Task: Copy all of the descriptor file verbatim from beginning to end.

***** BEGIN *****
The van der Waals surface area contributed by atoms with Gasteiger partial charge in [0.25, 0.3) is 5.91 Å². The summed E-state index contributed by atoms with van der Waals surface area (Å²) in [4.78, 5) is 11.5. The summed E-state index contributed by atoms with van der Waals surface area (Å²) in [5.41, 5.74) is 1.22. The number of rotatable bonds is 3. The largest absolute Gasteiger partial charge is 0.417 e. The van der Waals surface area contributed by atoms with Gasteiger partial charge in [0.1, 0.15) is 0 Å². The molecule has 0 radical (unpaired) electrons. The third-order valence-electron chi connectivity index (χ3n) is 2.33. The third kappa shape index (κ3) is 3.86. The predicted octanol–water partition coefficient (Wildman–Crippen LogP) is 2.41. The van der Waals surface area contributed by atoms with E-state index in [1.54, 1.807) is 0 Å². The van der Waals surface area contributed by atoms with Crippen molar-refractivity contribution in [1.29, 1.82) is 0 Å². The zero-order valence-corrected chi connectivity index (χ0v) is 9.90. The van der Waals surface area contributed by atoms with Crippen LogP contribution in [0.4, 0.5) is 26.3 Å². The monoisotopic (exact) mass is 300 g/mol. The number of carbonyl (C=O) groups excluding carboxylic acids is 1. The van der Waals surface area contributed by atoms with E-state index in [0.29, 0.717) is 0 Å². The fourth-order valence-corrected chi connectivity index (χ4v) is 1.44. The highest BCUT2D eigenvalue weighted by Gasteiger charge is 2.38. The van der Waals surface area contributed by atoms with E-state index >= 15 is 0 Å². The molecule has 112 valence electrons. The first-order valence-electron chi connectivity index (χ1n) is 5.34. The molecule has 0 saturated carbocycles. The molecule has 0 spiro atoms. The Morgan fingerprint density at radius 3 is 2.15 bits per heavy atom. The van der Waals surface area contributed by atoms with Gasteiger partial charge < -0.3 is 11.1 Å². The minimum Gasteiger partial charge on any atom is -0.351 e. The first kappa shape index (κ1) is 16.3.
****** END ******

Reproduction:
The van der Waals surface area contributed by atoms with Gasteiger partial charge in [0.25, 0.3) is 5.91 Å². The summed E-state index contributed by atoms with van der Waals surface area (Å²) in [4.78, 5) is 11.5. The summed E-state index contributed by atoms with van der Waals surface area (Å²) in [5.41, 5.74) is 1.22. The number of rotatable bonds is 3. The largest absolute Gasteiger partial charge is 0.417 e. The van der Waals surface area contributed by atoms with Gasteiger partial charge in [0.1, 0.15) is 0 Å². The molecule has 0 radical (unpaired) electrons. The third-order valence-electron chi connectivity index (χ3n) is 2.33. The third kappa shape index (κ3) is 3.86. The predicted octanol–water partition coefficient (Wildman–Crippen LogP) is 2.41. The van der Waals surface area contributed by atoms with E-state index in [1.54, 1.807) is 0 Å². The van der Waals surface area contributed by atoms with Crippen molar-refractivity contribution in [1.29, 1.82) is 0 Å². The zero-order valence-corrected chi connectivity index (χ0v) is 9.90. The van der Waals surface area contributed by atoms with Crippen LogP contribution in [0.4, 0.5) is 26.3 Å². The monoisotopic (exact) mass is 300 g/mol. The number of carbonyl (C=O) groups excluding carboxylic acids is 1. The van der Waals surface area contributed by atoms with E-state index in [0.29, 0.717) is 0 Å². The fourth-order valence-corrected chi connectivity index (χ4v) is 1.44. The highest BCUT2D eigenvalue weighted by Gasteiger charge is 2.38. The van der Waals surface area contributed by atoms with E-state index >= 15 is 0 Å². The molecule has 112 valence electrons. The first-order valence-electron chi connectivity index (χ1n) is 5.34. The molecule has 0 saturated carbocycles. The molecule has 0 spiro atoms. The Morgan fingerprint density at radius 3 is 2.15 bits per heavy atom. The van der Waals surface area contributed by atoms with Gasteiger partial charge < -0.3 is 11.1 Å². The minimum Gasteiger partial charge on any atom is -0.351 e. The first kappa shape index (κ1) is 16.3.